Where are my All-Time-Highs?

With the S&P crossing the 2900 mark, it’s back in all time high territory, but many investors aren’t experiencing anywhere near the 7.2% return the S&P has posted this year.

This can be frustrating for some investors, but if you had a diversified portfolio, this is one of the years you may be paying the price for being diversified.

Here are some of the reasons diversified portfolios are struggling:

  1. Growth vs. Value – this year has provided a stark contrast in performance between the high flying, tech stock driven growth sector and the stalwart, old-faithful type value stocks. The Russell 1000 Growth Index has returned an impressive 13.4% this year while the Russell 1000 Value index has piddled along to a 2.3% return. Since the day after the election in 2016, Growth has outperformed value 49.7% to 18.74% on a cumulative return basis.
  2. Europe and Emerging Markets – Our piece two weeks ago sought to explain part of why international investments are down. Most of the hurt is from emerging markets whose MSCI index is returning -8.96% to date this year. Developed markets are doing a little better, but still not helping with a return of -2.09%.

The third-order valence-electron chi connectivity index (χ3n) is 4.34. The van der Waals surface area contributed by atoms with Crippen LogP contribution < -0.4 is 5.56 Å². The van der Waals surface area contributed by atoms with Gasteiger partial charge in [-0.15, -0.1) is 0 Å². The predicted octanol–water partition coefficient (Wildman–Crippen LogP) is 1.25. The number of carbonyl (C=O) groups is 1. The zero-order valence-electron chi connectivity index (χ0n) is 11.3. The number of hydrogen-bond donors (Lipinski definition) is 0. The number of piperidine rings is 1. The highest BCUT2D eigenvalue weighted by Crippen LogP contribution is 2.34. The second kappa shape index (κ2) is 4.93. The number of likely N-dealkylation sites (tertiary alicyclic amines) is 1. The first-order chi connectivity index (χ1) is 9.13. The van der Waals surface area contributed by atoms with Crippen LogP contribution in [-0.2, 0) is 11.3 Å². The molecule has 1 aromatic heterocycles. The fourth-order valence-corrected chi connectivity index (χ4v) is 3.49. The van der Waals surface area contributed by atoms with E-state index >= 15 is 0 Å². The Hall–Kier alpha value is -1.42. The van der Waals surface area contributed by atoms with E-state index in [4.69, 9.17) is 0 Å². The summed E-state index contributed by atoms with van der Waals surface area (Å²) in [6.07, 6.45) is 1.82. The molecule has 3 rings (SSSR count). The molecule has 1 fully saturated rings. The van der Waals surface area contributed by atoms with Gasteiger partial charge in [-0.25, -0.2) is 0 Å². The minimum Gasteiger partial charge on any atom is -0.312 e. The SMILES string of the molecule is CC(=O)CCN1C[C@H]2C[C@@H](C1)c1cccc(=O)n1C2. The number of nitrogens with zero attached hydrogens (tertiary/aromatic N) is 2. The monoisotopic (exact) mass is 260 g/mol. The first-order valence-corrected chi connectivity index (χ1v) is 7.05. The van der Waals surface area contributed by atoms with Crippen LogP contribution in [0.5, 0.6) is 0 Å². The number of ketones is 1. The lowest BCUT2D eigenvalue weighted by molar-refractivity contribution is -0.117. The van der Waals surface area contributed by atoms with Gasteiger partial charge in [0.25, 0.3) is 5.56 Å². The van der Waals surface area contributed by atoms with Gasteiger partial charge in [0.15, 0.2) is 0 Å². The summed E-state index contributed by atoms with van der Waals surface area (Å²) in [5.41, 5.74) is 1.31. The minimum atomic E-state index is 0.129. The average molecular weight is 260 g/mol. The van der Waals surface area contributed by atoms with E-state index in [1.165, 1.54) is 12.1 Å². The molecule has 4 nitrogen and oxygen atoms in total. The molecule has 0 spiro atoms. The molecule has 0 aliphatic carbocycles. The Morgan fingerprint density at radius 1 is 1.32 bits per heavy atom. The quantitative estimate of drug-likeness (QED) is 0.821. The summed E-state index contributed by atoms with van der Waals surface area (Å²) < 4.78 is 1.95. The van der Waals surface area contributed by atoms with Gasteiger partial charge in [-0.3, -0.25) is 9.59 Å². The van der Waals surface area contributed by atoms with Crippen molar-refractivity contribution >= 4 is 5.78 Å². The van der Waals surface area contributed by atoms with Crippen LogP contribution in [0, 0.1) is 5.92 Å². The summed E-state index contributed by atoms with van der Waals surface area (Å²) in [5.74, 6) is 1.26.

3. Bond Market Struggles – We’ve been waiting for interest rates to go up for years now and they finally have which has dropped the US bond market to a -1.94% return so far.

What all of these numbers boil down to is that investments across most asset classes are looking pretty sluggish this year. The S&P Target Risk Growth index which is a diversified 60% Stock 40% bond portfolio is returning 1.72% through September 19th.

Now we understand we’re generalizing here, and you aren’t all allocated like we’re stating above, but we wanted to give you an idea how the year is going for investors in general. As always, it’s about understanding how much risk you’re comfortable with in your investments and knowing that some years that’s going to mean not keeping up with what you see in the news.